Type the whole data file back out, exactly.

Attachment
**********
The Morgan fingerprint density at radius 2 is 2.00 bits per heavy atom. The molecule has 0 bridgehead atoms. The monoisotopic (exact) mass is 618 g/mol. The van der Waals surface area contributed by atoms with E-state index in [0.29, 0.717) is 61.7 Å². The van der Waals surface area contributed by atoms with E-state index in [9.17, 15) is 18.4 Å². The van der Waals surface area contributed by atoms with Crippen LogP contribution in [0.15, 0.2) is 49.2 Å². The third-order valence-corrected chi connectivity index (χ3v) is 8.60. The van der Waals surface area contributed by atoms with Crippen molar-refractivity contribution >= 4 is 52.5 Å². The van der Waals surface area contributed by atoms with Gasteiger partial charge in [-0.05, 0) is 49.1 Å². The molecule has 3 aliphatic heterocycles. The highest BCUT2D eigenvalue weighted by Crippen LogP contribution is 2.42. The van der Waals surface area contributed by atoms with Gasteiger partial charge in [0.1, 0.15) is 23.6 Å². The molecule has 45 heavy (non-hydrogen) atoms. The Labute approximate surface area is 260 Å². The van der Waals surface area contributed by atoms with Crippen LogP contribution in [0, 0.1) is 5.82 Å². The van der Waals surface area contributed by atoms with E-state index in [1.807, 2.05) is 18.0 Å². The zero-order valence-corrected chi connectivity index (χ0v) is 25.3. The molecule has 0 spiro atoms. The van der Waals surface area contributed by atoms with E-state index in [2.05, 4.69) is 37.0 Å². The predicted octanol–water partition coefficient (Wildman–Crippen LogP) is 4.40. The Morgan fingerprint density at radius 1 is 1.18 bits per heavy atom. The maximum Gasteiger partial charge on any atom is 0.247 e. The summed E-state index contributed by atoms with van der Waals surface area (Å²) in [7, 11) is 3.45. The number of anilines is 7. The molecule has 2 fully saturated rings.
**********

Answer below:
The Morgan fingerprint density at radius 2 is 2.00 bits per heavy atom. The molecule has 0 bridgehead atoms. The monoisotopic (exact) mass is 618 g/mol. The van der Waals surface area contributed by atoms with E-state index in [0.29, 0.717) is 61.7 Å². The van der Waals surface area contributed by atoms with E-state index in [9.17, 15) is 18.4 Å². The van der Waals surface area contributed by atoms with Crippen LogP contribution in [0.15, 0.2) is 49.2 Å². The third-order valence-corrected chi connectivity index (χ3v) is 8.60. The van der Waals surface area contributed by atoms with Crippen molar-refractivity contribution >= 4 is 52.5 Å². The van der Waals surface area contributed by atoms with Gasteiger partial charge in [-0.05, 0) is 49.1 Å². The molecule has 3 aliphatic heterocycles. The highest BCUT2D eigenvalue weighted by Crippen LogP contribution is 2.42. The van der Waals surface area contributed by atoms with Gasteiger partial charge in [0.1, 0.15) is 23.6 Å². The molecule has 45 heavy (non-hydrogen) atoms. The Labute approximate surface area is 260 Å². The van der Waals surface area contributed by atoms with Crippen LogP contribution in [0, 0.1) is 5.82 Å². The van der Waals surface area contributed by atoms with E-state index in [1.807, 2.05) is 18.0 Å². The zero-order valence-corrected chi connectivity index (χ0v) is 25.3. The molecule has 0 spiro atoms. The van der Waals surface area contributed by atoms with E-state index in [2.05, 4.69) is 37.0 Å². The predicted octanol–water partition coefficient (Wildman–Crippen LogP) is 4.40. The Morgan fingerprint density at radius 1 is 1.18 bits per heavy atom. The maximum Gasteiger partial charge on any atom is 0.247 e. The summed E-state index contributed by atoms with van der Waals surface area (Å²) in [7, 11) is 3.45. The number of anilines is 7. The molecule has 2 fully saturated rings.